As I watched the ball drop from the comfort of my parents’ home last year (2 days ago) I realized that I don’t think I will ever look at New Year’s the way I used to – the way most people do. For most it’s a chance to choose something to improve on something or to start something new in an effort to make the new year better than the last, at least in a particular area or two.

Two years ago today we certainly started something new. We arrived in Italy to begin our first term there. I can’t say I have a lot of great memories about that day or the New Year’s Day that preceded it. It was a rough start to our adventures in Italy. While there was a lot of opportunity to look forward to in the new year I was pretty deep in grief of what it had left behind and overwhelmed by the trials of such enormous transition.

So, I can’t help but think back on that day and remember. This New Year we gave ourselves a little more buffer between Christmas and our return to the field to avoid repeating the experience. Now we are less than two weeks from our departure date and trying to wrap our heads around the fact that our home service will soon be coming to an end.

It’s always a battle to be intentional about savoring these last moments with family and relishing in the comforts and conveniences of this particular “home” without becoming too concerned about the reason we feel compelled to hold them tight. We are leaving soon. Again. We, and those close to us, have to fight to keep the sadness of that fact from stealing our joy during the time we do have. Yet it’s all important to process.

Also, with the reality of the approaching departure comes the miserable distraction of running errands and packing. You know the errands you run over the course of a couple years; going to the doctor, renewing your driver’s license, getting new glasses, visiting the dentist, updating bank cards, etc? We have to think ahead and try to do them all during the couple months while we are here. Then there is packing: the task where we must once again choose which things are important enough to make the cut and earn their way into the limited luggage space and weight we have to take back with us. Many of the things are important because they are so hard or impossible to find in Italy, others are purely sentimental, and others are worth taking because they are just SO much cheaper to pay to take with us than to buy when we get there.

So here we are again embarking on another transition; a transition from this time of home service to a new one with a new focus, from this American culture to the Italian one, from being near family and friends here to being near our team and friends there, from speaking fluent English to babbling broken Italian, from this time zone to another 6 hours ahead, from living in someone else’s home to living in our own, from our large, contemporary church home to our very small, traditional one, from having extended family surrounding us with support to being on our own again separated by thousands of miles, from exchanging hugs and spending quality time with loved ones to arranging Skype calls and keeping in touch through texting.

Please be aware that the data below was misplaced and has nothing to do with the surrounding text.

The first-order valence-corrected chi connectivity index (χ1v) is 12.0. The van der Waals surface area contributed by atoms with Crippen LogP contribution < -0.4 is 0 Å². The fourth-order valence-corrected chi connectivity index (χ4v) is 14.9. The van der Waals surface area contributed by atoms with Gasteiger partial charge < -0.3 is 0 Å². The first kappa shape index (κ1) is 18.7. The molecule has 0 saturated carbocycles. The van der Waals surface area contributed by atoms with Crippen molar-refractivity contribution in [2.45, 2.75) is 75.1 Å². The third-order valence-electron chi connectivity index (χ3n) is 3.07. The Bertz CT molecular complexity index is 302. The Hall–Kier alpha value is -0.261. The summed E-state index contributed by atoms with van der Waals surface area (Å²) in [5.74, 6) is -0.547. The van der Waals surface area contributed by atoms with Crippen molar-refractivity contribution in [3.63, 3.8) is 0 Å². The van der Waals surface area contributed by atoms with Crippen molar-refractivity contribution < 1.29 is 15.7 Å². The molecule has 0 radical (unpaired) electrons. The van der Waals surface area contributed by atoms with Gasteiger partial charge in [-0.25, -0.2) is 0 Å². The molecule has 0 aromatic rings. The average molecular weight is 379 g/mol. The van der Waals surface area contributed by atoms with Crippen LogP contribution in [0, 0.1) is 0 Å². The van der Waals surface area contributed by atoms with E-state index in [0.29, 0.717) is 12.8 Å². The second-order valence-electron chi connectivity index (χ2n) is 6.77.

Thankfully, this time around should be much easier than two years ago since much of the unknown that weighed us down with anxiety and filled our plates with things to do and learn when we arrived are no longer a mystery and are already done. We already have a home to live in which we love, we have a car to get us where we need to go, we have a team and friends there who are looking forward to our return, we know some of the language, we have a church family we miss, we have new ministries that didn’t exist before, we know our way around town, and the everyday tasks that took us 3x as long as normal (due to the added time and difficulty of doing them in a different culture) won’t take nearly as long as they once did.

Unfortunately, this time around will be more difficult as there will be three of us saying goodbye and three of us our family has to let go. It’s hard enough for me but adding Arianna to the mix multiplies it. I’ve heard that part never gets easier and only gets worse as kids grow older. I’ll cross those bridges when I come to them. For now, I have a hard enough time thinking about how hard it will be to get in the security line at the airport in 13 days holding my 11 month old knowing it will take us away from her grandparents, great-grandparents, uncles and others she has grown very attached to.

We are so grateful for family who are supportive though heartbroken every time we go. We are so  grateful for our team of supporters who show us in word and deed that they believe in us and God’s work in and through us on the field. We are so grateful for a God who cares deeply for us and can be trusted through it all. He gives us a fresh start not just every year but every morning as He showers new mercies and extends His unconditional love and acceptance. He knows I’ll need it on the 15th especially!

-Erika

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